Light. Dark. Light. Dark. Light again. Still light.

Jagil Hullan did not doubt that the monster was waiting for them to come out. There was only one hole into or out of the wulla dead stand and that was the lightning wound nearly a stoola length above them. The musty decaying heartwood hid their smell and without being able to see them the monster would lose interest.

His tail pushed aside wood dirt to curl around his body. Bugs and creeping things scattered. Breathe deep, in and out, slowly Jagil worked to calm his nerves. How long would they have to stay here?

Jagil felt Dak Hamee shift to stand, causing a new wave of woodlice to crawl into them both and felt a renewed sense of anger towards Dak. Dak Hamee the seer. Dak Hamee who was special. Dal Hamee who would one day show everyone something New ...provided he lived that long. Jagil Hullan did not hate Dak Hamee. Normally he enjoyed Dak Hamee's weirdness and goofy companionship. In fact, Jagil was Dak Hamee's only friend, not for lack of trying on Dak's part. But it was times like this that proved why Dak Hamee had only one friend.

"Dak Hamee hears nothing," Dak Hamee said watching the entrance with his full attention and beak pointed skyward. Jagil could see Dak's ears flared in the dim light. "Maybe we-"

Jagil shushed Dak with his foot. His patience was worn out for today with all of the near-death experiences. "No. We wait. Not hear leave."

Dak mumbled a question around the toes clamping his beak shut. Jagil knew his friend well enough to interpret it. "Yes, stay twice trouble. Get rooted by mothers? Probably. Get rooted better than get dead."

He let go of Dak Hamee's face. They were quiet for long enough that the sliver of light moved up the wall two lengths.

"Jagil Hullan is mad."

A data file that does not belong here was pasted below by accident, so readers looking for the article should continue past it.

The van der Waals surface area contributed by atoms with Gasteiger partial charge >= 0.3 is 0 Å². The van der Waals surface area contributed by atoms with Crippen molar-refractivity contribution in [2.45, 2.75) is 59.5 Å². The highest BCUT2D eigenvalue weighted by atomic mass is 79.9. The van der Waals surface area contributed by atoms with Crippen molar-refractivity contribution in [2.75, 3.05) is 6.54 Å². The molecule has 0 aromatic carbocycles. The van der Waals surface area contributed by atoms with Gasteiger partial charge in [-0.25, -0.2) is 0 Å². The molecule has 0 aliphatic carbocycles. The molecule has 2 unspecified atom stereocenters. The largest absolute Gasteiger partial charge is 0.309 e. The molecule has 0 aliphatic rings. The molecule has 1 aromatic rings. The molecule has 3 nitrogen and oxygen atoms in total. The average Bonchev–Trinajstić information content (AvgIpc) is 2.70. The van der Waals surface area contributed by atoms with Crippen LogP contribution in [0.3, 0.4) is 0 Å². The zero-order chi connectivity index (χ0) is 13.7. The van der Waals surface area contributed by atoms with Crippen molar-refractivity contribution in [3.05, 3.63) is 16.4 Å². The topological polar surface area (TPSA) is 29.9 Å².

Jagil sighed, "Jagil Hullan does not like being eaten."

"Dak Hamee fine alone, if Jagil Hullan scared."

Jagil snorted and rolled his eyes, "Dak Hamee alone? Dak Hamee dead fast. Fast fast. Jagil Hullan just want Dak Hamee listen maybe when Jagil Hullan say 'no! Bad! Danger!'."

"Dak Hameeā€¦ will try. Dak Hamee sorry, not think about Jagil Hullan's feelings. Bad friend. Sorry."

"Forgiven. Dak Hamee not bad, just dumb."

Dak blew cucumbers at Jagil's smug face and tossed him a strip of ringwood and they ate in less tense silence. The ringwood was mealy and riddled with woodlice, but that was expected given that the tree was rotting. Jagil suddenly imagined both he and Dak too bloated by the extra protein to fit through the lightning scar above and started giggling. At Dak's head tilt, Jagil mimed being puffed up with gas and gestured up at the thin crack of light. Dak snorted and started laughing as well.

The light from the crack migrated further up the shaft and changed from yellow to a hard to see brown on the brown wood as day turned to dusk. At long last, they heard, or felt rather, the vibrations of something large jump off of the dead stand and distantly impact a different tree. Finally, they could leave.

The pair bolted for the tribe's home tree and did not stop until they touched down on the main platform. The sky was the deep purple of night and the paper lanterns were already lit. And waiting for them was Dak's mother, Zed Hamee, and Jagil's parents, Janu Yorick and Zaba Hullan. They were not happy. They were even less happy when the pair told them that they'd been playing close to the mist and got chased and trapped by a monster. Jagil's father Janu was even doing that thing with his eye that Jagil also did when stressed. No, there was no victory today.

They did, in fact, get rooted. Rooted and condemned to babysitting the younger kids who were in that size that were too big for their parents to keep carrying them around but not big enough to be trusted to wander alone. For a whole week even.

Joy.

But eight days later they were free to do as they wished. Jagil just hoped that Dak would keep his word and start listening to him about weird dangerous stuff. Hopes that were slashed when a weird egg fell from Mother Sky and Dak just had to get a better look at it.

Call him a coward but Jagil Hullan had a bad feeling about what came next.